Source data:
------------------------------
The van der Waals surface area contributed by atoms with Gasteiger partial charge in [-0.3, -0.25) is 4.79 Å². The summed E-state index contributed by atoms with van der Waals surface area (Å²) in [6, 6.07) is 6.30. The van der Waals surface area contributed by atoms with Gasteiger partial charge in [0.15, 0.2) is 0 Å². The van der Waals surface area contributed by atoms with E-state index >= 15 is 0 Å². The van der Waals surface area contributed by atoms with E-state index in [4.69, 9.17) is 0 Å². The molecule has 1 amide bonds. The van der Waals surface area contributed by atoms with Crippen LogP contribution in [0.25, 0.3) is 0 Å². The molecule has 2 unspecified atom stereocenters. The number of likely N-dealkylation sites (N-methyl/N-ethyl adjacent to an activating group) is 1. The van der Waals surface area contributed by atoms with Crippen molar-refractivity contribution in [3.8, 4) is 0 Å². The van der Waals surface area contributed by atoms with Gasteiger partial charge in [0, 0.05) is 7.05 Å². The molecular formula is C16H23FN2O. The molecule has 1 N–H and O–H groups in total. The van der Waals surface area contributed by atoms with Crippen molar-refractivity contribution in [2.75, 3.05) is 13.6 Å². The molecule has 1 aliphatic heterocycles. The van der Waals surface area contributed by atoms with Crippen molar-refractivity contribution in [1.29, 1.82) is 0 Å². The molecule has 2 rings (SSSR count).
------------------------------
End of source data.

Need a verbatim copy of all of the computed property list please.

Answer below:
The van der Waals surface area contributed by atoms with Gasteiger partial charge in [-0.3, -0.25) is 4.79 Å². The summed E-state index contributed by atoms with van der Waals surface area (Å²) in [6, 6.07) is 6.30. The van der Waals surface area contributed by atoms with Gasteiger partial charge in [0.15, 0.2) is 0 Å². The van der Waals surface area contributed by atoms with E-state index >= 15 is 0 Å². The van der Waals surface area contributed by atoms with E-state index in [4.69, 9.17) is 0 Å². The molecule has 1 amide bonds. The van der Waals surface area contributed by atoms with Crippen LogP contribution in [0.25, 0.3) is 0 Å². The molecule has 2 unspecified atom stereocenters. The number of likely N-dealkylation sites (N-methyl/N-ethyl adjacent to an activating group) is 1. The van der Waals surface area contributed by atoms with Crippen molar-refractivity contribution in [3.8, 4) is 0 Å². The van der Waals surface area contributed by atoms with Gasteiger partial charge in [0, 0.05) is 7.05 Å². The molecular formula is C16H23FN2O. The molecule has 1 N–H and O–H groups in total. The van der Waals surface area contributed by atoms with Crippen molar-refractivity contribution in [2.75, 3.05) is 13.6 Å². The molecule has 1 aliphatic heterocycles. The van der Waals surface area contributed by atoms with Crippen molar-refractivity contribution in [1.29, 1.82) is 0 Å². The molecule has 2 rings (SSSR count).